Two cases involving the behavior of women being scrutinized has recently garnered a lot of public attention, so I thought I’d post on the subject and give my two cents.
First, let’s talk about Miss New Jersey. Here’s the recap: 22-year-old Amy Polumbo (Miss New Jersey) was almost forced to give up her crown after “racy” photos were anonymously mailed to pageant officials. It turns out that she was able to keep her crown, but after seeing the photos that were ultimately released to the public, I’m wondering why it was a problem to begin with. The photos– which show no nudity at all– are hardly racy. One shows Amy’s boyfriend pretending to bite her nipple through her shirt (whose boyfriend hasn’t done that???), a photo of her with her legs spread (she’s wearing jeans), a picture of her in a Halloween costume where she’s holding napkins over her breasts (not topless), and a photo of her doing shots with some girlfriends in a bar (she’s of legal age).
Likewise, in 2002, Miss North Carolina (Rebekah Revels) relinquished her crown after an ex-boyfriend called pageant officials and said he had topless pictures of her. No one even saw the pictures, but the woman paid the price anyway.
That brings me to Heather Hull. Heather was a correctional officer in Pennsylvania when the opportunity arose for her model for Playboy magazine. In an effort to do something she’s always wanted to do (model for the magazine and see if it would jumpstart a modeling career) but NOT draw too much attention to it, Heather died her hair from blonde to black and used her maiden name in the magazine. Nor did she talk about being in the magazine. However, when someone at the prison where she worked recognized it was their very own Heather, the prison fired her for conduct “unbecoming” of a prison guard. Her attorney is now suing the prison for wrongful termination, pointing out that Heather did not violate her union contract and to suggest that modeling for Playboy was conduct “unbecoming” was hypocritical since they were allowing the magazine to be brought into the prison to be read by inmates and prison staff. So is the magazine immoral or not? If it’s not, how can she be considered “immoral” for posing in it? If it is, why is allowed inside the prison walls? She has a good chance of winning her case, but again… it seems like there’s a lot of hoopla over nothing here.
The more disturbing thing here is how our society views what’s “acceptable behavior” for women. Honestly, are there a lot of women out there whose boyfriends don’t have some sort of naked picture of them? Should all women just refuse to have a silly, fun evening in bed with their boyfriends, never letting their guys take any possibly compromising photos of them because at some point someone might consider it “unbecoming?” I don’t know a lot of guys who would appreciate that. And why is it okay for entities like Playboy Magazine or the Miss America pageant to parade these women around in bikinis or nude, and yet somehow– the “unbecoming” conduct falls on the women who take part in it?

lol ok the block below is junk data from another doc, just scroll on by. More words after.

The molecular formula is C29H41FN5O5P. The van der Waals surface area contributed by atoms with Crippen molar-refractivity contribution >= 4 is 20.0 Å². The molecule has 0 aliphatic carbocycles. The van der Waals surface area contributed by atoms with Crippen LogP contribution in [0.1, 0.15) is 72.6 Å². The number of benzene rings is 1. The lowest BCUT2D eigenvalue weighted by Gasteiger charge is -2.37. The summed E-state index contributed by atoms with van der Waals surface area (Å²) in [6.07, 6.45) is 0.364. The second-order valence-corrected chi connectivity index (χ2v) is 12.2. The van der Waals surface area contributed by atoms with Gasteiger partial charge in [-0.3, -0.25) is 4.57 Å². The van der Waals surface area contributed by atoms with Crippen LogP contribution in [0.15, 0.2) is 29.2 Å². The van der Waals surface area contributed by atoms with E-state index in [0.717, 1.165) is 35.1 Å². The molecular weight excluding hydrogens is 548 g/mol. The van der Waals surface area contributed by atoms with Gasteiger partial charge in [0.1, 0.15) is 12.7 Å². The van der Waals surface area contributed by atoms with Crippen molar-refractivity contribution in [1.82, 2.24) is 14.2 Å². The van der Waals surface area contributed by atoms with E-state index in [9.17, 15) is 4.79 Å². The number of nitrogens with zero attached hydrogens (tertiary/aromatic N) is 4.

It’s hypocritical to buy Playboy and enjoy looking at naked women in magazines and then suggest the women who model for them are somehow immoral for doing so. If all the women suddenly decided they were sick of being judged and stopped posing in the magazine, there’d be NO magazine. It’s almost as if society is saying– hey, sexy women, we want to see you naked and appreciate you as a sex object, but if you make the decision to do this yourself and be in charge of your own sexuality then we’ll view you as having less than stellar morals.
And that brings me to society’s expectation of women in general. I don’t think this perspective is reserved just for models and pageant contestants. It affects all women in this country. Women have a right to make these decisions without being judged for them, or to worry about losing a job that had no business telling a woman what she could do or couldn’t do with her body as long as it didn’t affect her job performance. Why is it even remotely acceptable for a woman’s job to have even an opinion about what she does in her free time? Are men fired from their jobs for cheating on their wives? Not any I’ve heard of. That, to me, seems more immoral than posing in a magazine or taking party pictures with your boyfriend.
While not every woman would choose to be in Playboy given the opportunity for their own moral reasons are because they don’t want to deal with the potential fallout in their personal lives, it doesn’t mean anyone has a right to persecute the ones who do choose to. Our culture seems to have a lot of conflicting expectations about women, sex, and a woman’s decision to bring light to her own sexuality. I think we’d all be better off if we could get past some of them and realize that if men want to celebrate the female body by admiring them in magazines and pageants, etc., then women need to be able to fully explore themselves as sexual beings without risking their livelihoods or worrying about being the center of a scandal.